2. I’ve seen the word/phrase, but I don’t know what it means.
  3. I know the word/phrase has something to do with…
  4. I think I know what it means in math
  5. I know the word/phrase in one or several of its meanings, including the meaning for mathematics.

———— Unit 2:  Using Measures and Equations ————-

  • continuous
  • opposites
  • line
  • length of a segment
  • ray
  • central angle of a circle
  • complementary angles
  • vertical angles
  • right triangle
  • solving an equation
  • rational number
  • perfect square
  • discrete
  • scientific notation
  • endpoint
  • midpoint
  • angle
  • right angle
  • supplementary angles
  • acute triangle
  • equation
  • equivalent equations
  • irrational number
  • perfect cube
  • absolute value
  • segment
  • congruent segments
  • vertex of an angle
  • straight angle
  • congruent angles
  • obtuse triangle
  • solution
  • square root
  • real number
  • cube root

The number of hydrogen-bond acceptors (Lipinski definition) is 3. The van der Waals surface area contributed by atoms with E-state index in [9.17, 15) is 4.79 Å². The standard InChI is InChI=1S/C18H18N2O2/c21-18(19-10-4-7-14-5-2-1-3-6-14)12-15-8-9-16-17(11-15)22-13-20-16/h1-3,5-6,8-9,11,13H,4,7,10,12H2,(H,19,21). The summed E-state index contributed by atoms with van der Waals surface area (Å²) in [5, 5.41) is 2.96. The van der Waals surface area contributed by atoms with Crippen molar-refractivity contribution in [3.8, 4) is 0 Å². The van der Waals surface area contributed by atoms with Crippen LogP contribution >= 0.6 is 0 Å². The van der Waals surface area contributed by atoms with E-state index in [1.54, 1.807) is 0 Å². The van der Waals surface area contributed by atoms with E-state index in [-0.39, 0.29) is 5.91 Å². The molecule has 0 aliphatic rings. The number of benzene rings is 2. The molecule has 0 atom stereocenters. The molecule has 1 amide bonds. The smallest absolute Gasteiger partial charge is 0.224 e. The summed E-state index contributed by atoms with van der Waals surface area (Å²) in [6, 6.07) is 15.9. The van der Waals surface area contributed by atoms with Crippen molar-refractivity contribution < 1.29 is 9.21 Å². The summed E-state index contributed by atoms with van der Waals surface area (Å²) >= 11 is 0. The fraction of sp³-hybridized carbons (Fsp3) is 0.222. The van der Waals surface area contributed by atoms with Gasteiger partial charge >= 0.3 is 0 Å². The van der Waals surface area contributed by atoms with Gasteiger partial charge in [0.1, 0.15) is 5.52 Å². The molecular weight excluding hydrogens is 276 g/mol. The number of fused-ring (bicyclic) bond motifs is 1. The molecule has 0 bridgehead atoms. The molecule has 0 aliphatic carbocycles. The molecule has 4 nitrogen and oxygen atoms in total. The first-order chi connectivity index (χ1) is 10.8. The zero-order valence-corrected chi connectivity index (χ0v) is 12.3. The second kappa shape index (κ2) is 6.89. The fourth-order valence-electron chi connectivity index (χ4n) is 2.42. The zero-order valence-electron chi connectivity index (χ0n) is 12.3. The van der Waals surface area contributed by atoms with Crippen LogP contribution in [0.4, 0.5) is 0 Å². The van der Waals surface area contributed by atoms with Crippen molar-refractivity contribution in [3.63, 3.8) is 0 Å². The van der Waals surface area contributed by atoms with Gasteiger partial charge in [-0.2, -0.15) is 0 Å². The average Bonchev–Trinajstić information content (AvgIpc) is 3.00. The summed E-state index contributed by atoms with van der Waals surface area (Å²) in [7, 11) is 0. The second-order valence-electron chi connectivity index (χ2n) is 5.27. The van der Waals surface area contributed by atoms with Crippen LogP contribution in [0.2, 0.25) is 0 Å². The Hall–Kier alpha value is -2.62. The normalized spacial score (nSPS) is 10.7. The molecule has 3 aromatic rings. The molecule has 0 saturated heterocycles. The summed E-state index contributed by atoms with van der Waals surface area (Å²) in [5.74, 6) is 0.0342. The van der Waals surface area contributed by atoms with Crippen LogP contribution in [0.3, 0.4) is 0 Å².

I prefer to use this as both an informal pre- and post-assessment. At the beginning of a new unit or chapter (and again at the end), I give students a sheet similar to the one shown above, with vocabulary terms for the unit listed.  [The first time you use this idea, it is necessary to go over the five different levels of word knowledge, but students easily understand the idea that there are words they have never heard of and words that they know in several ways (and everything in between these two).]  It is important to pronounce the words as the students read them and rate their own level of knowledge of the word because there are words that students recognize when they hear them but don’t recognize when they see them. Then, to assess content knowledge, for all words that the students rated as 4’s or 5’s, ask them to write their best understanding of what that word means in mathematics. This is not used for a grade but rather, as formative assessment to give an idea of students’ understandings of the concepts before and after the unit of instruction.